By Isobel Coleman |
No calculus, however tortured, can justify the costs of the Iraq war. Put aside the steep human costs, both for Americans and Iraqis—which are well-documented and are alone enough to tip the scales toward "not worth it"—and examine the strategic costs.
Removing Saddam Hussein from Iraq ousted one of the main forces balancing Iranian influence in the Middle East. The resulting democracy is fragile at best. Iraq remains beset by violence.
The war consumed the attention of U.S. policymakers, diluting what should have been a narrower, but much more intense, focus on al-Qaida proper. Remember, the Bush administration gave up on the search for Osama bin Laden.
Consumed with the chaos in Iraq, American policymakers took their eyes off the war in Afghanistan—where the 9/11 attacks were hatched—allowing the situation to fester into a much deeper problem. The U.S. diverted surveillance assets from Afghanistan to Iraq in 2002, and troop commitments for Iraq left the effort in Afghanistan desperately undermanned until 2009.
Fighting in Iraq wore down the U.S. military. Defense investments geared toward winning an extended occupation in the Middle East (rightly) took precedence over investments in future capabilities, pre-empting investments in new, high-end systems.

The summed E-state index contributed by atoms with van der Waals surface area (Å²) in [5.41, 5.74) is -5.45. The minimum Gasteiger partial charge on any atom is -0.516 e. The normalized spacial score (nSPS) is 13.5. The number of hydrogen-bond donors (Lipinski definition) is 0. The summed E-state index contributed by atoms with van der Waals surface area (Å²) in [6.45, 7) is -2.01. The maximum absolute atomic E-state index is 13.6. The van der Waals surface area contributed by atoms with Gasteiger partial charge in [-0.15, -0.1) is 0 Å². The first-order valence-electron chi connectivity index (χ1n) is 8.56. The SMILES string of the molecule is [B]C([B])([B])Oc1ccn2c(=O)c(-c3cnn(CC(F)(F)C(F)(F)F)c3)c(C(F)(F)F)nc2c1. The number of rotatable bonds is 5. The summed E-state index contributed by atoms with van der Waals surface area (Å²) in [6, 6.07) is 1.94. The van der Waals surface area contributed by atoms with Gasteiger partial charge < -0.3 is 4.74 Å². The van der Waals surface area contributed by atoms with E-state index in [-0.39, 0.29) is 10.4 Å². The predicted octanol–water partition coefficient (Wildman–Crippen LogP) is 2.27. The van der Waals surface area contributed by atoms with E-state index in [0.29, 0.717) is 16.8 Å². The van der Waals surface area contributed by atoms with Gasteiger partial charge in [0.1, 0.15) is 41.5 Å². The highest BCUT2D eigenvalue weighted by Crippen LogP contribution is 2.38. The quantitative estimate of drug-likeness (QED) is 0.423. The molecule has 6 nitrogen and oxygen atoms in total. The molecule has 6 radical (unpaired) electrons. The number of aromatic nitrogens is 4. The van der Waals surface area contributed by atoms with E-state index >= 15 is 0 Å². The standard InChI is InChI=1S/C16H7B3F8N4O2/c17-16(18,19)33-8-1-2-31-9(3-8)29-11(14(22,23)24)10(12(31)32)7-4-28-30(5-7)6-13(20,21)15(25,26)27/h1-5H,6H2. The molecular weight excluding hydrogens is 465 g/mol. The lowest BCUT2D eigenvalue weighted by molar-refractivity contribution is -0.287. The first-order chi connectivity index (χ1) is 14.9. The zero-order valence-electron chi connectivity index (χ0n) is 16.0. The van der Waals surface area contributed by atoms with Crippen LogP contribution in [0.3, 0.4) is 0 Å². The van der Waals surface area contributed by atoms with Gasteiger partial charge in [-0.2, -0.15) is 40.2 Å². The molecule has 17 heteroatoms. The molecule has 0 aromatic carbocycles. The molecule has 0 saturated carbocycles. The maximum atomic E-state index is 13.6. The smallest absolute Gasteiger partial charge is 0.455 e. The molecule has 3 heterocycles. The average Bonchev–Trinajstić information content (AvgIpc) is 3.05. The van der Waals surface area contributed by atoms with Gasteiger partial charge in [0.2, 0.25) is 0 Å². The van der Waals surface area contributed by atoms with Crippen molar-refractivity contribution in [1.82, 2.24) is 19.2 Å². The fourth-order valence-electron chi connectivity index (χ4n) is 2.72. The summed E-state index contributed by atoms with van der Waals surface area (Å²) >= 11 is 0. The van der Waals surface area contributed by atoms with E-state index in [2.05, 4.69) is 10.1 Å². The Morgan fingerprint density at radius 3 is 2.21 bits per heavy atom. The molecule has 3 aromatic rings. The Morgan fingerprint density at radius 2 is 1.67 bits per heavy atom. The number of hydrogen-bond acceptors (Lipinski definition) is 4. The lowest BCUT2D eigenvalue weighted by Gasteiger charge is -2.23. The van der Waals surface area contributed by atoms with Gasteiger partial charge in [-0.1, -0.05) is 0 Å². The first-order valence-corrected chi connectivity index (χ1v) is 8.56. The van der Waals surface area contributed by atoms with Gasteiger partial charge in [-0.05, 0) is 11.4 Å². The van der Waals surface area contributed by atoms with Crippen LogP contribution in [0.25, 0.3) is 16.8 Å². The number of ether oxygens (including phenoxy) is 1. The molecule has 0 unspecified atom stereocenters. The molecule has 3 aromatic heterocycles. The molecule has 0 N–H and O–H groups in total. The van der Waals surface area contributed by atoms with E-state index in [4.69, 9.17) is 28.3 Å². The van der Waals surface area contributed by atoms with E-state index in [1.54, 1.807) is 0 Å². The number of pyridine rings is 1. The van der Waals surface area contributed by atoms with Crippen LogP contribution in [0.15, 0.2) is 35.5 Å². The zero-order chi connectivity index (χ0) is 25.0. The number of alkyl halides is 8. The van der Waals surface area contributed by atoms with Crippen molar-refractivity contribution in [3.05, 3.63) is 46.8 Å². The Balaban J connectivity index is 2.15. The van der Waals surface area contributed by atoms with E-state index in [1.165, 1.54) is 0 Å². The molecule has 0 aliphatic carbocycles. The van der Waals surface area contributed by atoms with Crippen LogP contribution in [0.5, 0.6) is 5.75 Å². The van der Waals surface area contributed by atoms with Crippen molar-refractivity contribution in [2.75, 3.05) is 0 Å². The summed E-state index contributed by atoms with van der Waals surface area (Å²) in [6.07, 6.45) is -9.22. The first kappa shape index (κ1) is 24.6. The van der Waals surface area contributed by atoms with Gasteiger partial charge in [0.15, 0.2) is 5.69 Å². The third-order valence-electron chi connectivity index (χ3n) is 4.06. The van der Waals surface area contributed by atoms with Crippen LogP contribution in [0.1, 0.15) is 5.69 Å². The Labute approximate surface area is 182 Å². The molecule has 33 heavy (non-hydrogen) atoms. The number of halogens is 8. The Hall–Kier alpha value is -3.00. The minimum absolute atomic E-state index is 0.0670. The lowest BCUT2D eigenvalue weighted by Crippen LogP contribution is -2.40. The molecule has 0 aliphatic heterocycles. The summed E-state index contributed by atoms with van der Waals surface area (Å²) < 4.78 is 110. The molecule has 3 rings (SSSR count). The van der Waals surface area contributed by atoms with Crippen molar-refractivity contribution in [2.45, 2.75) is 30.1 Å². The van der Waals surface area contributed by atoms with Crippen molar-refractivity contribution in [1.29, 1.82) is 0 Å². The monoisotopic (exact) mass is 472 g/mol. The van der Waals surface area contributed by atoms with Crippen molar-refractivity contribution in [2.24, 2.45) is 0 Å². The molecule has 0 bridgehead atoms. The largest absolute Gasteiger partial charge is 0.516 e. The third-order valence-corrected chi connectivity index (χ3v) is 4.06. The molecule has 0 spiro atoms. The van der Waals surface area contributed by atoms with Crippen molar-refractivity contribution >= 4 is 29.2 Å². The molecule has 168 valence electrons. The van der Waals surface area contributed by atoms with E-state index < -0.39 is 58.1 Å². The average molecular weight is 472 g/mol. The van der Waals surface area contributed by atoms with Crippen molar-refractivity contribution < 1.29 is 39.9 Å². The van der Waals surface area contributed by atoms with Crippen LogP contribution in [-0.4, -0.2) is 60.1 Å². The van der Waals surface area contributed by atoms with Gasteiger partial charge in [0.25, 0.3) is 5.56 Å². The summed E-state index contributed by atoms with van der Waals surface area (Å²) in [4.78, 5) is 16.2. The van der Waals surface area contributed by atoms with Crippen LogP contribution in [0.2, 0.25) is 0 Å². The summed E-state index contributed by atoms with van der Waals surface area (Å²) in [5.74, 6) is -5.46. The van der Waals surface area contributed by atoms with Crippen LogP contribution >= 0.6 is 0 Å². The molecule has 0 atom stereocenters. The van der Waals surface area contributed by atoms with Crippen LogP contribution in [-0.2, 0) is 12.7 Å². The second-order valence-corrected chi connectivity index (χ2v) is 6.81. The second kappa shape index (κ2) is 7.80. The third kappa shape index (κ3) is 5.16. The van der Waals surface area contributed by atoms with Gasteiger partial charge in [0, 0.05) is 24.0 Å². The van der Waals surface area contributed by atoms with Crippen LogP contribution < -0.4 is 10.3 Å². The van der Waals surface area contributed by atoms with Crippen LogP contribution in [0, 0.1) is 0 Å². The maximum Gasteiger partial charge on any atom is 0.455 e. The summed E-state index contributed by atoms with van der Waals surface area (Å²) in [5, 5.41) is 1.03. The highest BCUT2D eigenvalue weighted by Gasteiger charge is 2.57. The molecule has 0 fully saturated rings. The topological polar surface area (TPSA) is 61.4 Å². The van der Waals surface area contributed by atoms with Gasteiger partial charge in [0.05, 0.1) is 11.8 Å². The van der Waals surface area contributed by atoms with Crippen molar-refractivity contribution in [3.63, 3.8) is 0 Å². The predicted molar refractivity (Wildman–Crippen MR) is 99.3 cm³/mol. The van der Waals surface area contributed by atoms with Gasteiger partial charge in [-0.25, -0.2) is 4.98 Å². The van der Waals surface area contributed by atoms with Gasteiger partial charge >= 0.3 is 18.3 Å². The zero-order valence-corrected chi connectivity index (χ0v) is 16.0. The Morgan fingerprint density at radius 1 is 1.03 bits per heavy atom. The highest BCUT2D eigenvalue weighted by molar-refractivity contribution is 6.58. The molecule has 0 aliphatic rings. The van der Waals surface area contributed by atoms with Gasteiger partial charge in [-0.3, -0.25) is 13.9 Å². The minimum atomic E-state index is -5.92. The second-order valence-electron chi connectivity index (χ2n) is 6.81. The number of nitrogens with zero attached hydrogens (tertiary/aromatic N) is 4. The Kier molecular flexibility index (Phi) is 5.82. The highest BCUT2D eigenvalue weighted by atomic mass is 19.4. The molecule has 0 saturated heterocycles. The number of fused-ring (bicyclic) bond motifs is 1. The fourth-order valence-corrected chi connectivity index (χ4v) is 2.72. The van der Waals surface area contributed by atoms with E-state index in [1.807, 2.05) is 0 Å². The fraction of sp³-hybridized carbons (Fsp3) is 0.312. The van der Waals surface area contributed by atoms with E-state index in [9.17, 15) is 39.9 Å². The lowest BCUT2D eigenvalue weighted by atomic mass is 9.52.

So even while base defense spending grew about 80 percent over the last decade, with more than $1 trillion in direct war spending added on top, the Defense Department today faces a dual challenge of equipment replacement, maintenance, and modernization,all while budgets decline.
More broadly, the Iraq war fed global perceptions of U.S. decline—superpowers are supposed to be competent above all. And it contributed to additional factors feeding an (incorrect) sense of U.S. decline internationally, such as a lack of domestic investment and national growing debt. Finally, the conduct of the war, fought by a minority of Americans and paid for on credit, widened the disconnect between citizens and the war being waged on their behalf.
Some have argued that only historians can truly determine whether the results of the Iraq war justified the costs. Many say it's too early to tell.
It's not too early—not by a long shot. Wisdom, and the process of learning from history starts by calling things by their right name. Iraq was the greatest strategic blunder in American history, an "un-forced error" of monumental proportions. We should draw lessons from there.
About Jacob Stokes Research Associate at the Center for a New American Security
Peter Juul Policy Analyst at the Center for American Progress
Jessica Stern Fellow at the FXB Center for Human Rights at the Harvard School of Public Health
Evan Moore Senior Policy Analyst for the Foreign Policy Initiative
Michael O'Hanlon Senior Fellow and Director of Research for the 21st Century Defense Initiative at the Brookings Institution